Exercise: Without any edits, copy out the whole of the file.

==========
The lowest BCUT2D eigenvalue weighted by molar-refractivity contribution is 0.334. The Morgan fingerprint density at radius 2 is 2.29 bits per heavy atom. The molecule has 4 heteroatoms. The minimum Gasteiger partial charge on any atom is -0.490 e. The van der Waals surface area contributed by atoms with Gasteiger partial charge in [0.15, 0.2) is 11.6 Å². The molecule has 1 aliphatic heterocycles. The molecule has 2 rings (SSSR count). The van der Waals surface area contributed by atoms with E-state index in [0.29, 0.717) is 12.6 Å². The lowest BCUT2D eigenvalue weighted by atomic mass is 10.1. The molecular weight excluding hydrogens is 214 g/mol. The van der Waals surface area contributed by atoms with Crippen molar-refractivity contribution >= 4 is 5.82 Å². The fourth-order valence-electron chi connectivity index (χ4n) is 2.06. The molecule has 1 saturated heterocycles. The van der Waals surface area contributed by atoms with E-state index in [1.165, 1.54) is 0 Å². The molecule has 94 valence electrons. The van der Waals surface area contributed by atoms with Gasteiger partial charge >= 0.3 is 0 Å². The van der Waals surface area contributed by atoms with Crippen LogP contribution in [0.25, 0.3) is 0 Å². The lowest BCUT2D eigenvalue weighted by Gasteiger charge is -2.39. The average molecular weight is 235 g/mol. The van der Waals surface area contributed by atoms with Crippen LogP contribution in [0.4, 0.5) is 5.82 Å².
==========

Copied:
The lowest BCUT2D eigenvalue weighted by molar-refractivity contribution is 0.334. The Morgan fingerprint density at radius 2 is 2.29 bits per heavy atom. The molecule has 4 heteroatoms. The minimum Gasteiger partial charge on any atom is -0.490 e. The van der Waals surface area contributed by atoms with Gasteiger partial charge in [0.15, 0.2) is 11.6 Å². The molecule has 1 aliphatic heterocycles. The molecule has 2 rings (SSSR count). The van der Waals surface area contributed by atoms with E-state index in [0.29, 0.717) is 12.6 Å². The lowest BCUT2D eigenvalue weighted by atomic mass is 10.1. The molecular weight excluding hydrogens is 214 g/mol. The van der Waals surface area contributed by atoms with Crippen molar-refractivity contribution >= 4 is 5.82 Å². The fourth-order valence-electron chi connectivity index (χ4n) is 2.06. The molecule has 1 saturated heterocycles. The van der Waals surface area contributed by atoms with E-state index in [1.165, 1.54) is 0 Å². The molecule has 94 valence electrons. The van der Waals surface area contributed by atoms with Gasteiger partial charge >= 0.3 is 0 Å². The van der Waals surface area contributed by atoms with Crippen LogP contribution in [0.25, 0.3) is 0 Å². The lowest BCUT2D eigenvalue weighted by Gasteiger charge is -2.39. The average molecular weight is 235 g/mol. The van der Waals surface area contributed by atoms with Crippen LogP contribution in [0.4, 0.5) is 5.82 Å².